Whistlin' DixieSwiped unrepentantly from ABDmom, this nifty little look at my linguistic origins:
Your Linguistic Profile:
45% General American English
15% Upper Midwestern
I'm more than a little disappointed that none of the questions picked up on the curious Appalachianisms we think came from my maternal grandmother's family. She had a host of quirky phrases and quips that I assumed were uniquely hers until I read a fascinating article that I have never again been able to find. Enough of the phrases corresponded that I was pretty sure she'd had family or neighbors with Appalachian roots, something confirmed by another family member at my grandfather's funeral.
Itching to respond to ABDmom's post about doctoral anxiety, and to engage somehow with Dr. B's thoughtful post on the "I support legal abortion, but" paradox that dogs feminism (and who is served by having all debates about feminism start and end at reproduction? I agree that our control over our bodies and our sexual and reproductive capacity is perhaps the central issue, but I've noticed that the public response to almost any "feminist" critique of any element of society is to refocus on the issue of abortion.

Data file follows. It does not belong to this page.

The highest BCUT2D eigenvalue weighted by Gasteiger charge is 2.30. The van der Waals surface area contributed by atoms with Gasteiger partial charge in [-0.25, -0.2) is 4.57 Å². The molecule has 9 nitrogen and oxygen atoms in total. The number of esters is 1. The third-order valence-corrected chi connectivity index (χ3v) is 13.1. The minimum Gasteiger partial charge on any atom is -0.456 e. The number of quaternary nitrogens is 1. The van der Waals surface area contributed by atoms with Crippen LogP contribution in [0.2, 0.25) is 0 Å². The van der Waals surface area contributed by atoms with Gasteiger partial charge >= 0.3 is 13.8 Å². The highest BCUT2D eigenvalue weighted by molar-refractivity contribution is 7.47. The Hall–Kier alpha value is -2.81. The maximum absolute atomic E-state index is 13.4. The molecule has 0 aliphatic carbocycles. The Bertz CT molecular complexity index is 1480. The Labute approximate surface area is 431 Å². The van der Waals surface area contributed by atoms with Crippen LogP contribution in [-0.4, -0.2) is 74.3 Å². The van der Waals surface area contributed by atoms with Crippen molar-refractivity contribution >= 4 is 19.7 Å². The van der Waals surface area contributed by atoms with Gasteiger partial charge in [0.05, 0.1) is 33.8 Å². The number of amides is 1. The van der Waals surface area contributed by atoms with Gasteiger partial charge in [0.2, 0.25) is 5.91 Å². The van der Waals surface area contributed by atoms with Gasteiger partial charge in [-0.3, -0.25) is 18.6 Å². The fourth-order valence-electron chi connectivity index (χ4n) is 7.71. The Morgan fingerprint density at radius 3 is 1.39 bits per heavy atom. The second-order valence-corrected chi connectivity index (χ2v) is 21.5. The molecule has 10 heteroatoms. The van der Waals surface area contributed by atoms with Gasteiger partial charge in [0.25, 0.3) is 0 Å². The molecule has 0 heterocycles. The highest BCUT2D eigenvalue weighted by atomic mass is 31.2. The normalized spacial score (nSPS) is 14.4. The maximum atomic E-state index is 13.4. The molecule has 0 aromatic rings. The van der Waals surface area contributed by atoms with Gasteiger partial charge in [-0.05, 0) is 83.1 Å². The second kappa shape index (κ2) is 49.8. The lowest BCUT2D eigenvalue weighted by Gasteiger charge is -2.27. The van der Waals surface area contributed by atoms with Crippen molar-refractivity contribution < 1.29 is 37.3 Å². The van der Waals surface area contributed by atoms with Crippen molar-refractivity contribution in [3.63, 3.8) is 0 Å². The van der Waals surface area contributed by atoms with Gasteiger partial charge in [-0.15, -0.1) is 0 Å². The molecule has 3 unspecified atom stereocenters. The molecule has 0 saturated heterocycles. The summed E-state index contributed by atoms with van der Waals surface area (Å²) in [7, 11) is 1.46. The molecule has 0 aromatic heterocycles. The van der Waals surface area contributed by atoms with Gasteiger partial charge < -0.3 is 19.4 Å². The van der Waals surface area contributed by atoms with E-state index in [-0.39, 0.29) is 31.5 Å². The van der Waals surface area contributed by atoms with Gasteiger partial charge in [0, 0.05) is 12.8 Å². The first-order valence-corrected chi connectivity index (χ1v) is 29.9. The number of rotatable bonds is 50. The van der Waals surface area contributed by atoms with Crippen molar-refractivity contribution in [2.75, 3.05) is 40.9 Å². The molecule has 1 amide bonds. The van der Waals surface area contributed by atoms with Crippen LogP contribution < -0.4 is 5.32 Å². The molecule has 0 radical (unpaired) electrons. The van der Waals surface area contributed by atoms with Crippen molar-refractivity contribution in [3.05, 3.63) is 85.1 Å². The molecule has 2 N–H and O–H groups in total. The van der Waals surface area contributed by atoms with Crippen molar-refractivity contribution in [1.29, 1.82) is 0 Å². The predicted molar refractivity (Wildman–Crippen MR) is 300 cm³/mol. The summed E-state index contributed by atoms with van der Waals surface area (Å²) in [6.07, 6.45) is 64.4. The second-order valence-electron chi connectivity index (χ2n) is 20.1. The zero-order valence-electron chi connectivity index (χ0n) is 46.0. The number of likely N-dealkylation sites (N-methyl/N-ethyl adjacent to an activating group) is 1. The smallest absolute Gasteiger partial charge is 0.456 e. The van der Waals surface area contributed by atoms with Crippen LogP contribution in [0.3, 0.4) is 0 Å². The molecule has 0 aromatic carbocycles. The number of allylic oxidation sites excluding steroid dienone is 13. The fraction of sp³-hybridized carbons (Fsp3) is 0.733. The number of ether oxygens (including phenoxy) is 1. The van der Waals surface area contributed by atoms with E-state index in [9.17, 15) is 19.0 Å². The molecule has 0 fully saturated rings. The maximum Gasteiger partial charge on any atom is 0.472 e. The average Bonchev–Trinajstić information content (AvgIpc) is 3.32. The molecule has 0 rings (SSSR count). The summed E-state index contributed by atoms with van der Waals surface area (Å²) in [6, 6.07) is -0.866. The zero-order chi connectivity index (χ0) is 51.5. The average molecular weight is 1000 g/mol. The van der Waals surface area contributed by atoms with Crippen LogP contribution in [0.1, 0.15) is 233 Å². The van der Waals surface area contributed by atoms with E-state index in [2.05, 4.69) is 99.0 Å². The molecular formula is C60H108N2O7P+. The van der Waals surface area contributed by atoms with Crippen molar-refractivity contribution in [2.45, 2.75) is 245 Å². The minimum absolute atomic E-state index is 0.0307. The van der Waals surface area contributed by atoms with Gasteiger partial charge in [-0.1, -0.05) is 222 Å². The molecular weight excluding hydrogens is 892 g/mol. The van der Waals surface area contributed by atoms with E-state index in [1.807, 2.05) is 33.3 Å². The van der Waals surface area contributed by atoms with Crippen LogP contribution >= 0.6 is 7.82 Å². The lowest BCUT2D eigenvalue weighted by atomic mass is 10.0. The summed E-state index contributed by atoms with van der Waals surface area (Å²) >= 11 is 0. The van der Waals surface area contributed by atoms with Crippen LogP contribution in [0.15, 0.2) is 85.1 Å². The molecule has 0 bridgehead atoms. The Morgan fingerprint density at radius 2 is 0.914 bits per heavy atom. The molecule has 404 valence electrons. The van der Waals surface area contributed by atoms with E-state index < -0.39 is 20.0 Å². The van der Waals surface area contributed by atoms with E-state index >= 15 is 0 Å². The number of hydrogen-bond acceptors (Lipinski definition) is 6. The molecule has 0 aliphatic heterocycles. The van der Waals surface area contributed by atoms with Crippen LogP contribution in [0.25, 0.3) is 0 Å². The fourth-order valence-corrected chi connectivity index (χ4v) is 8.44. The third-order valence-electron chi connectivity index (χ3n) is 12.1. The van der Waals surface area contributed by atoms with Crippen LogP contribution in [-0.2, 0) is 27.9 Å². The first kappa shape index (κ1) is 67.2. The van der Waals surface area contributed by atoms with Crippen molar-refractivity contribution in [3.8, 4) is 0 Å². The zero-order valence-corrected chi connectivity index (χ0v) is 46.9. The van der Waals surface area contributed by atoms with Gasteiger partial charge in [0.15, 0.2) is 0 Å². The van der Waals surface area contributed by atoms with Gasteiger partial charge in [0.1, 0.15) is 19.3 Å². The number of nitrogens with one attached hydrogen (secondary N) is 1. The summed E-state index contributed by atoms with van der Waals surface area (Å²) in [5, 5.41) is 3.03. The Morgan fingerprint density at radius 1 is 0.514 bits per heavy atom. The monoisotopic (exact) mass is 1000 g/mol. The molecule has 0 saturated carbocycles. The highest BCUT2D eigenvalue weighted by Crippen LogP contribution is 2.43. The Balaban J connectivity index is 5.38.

I suspect that forever returning the debate to abortion serves misogyny in the same way as calling any outspoken woman "strident," or a bitch. Both discredit the logical, rational, philosophical, and practical issues at hand and appeal instead to something visceral, often inarticulable, and sacrosanct--society's presumed revulsion at "unfeminine" women and its kneejerk equivocating about "morality."
And by the above I mean that when critics of women's rights return the debates to abortion from every other sphere of the discussion--not when feminists themselves engage in political debate on the topic. As much as we bloggers try to celebrate feminism as a plurality, its detractors use Americans' incoherent morality to discredit and divide feminists.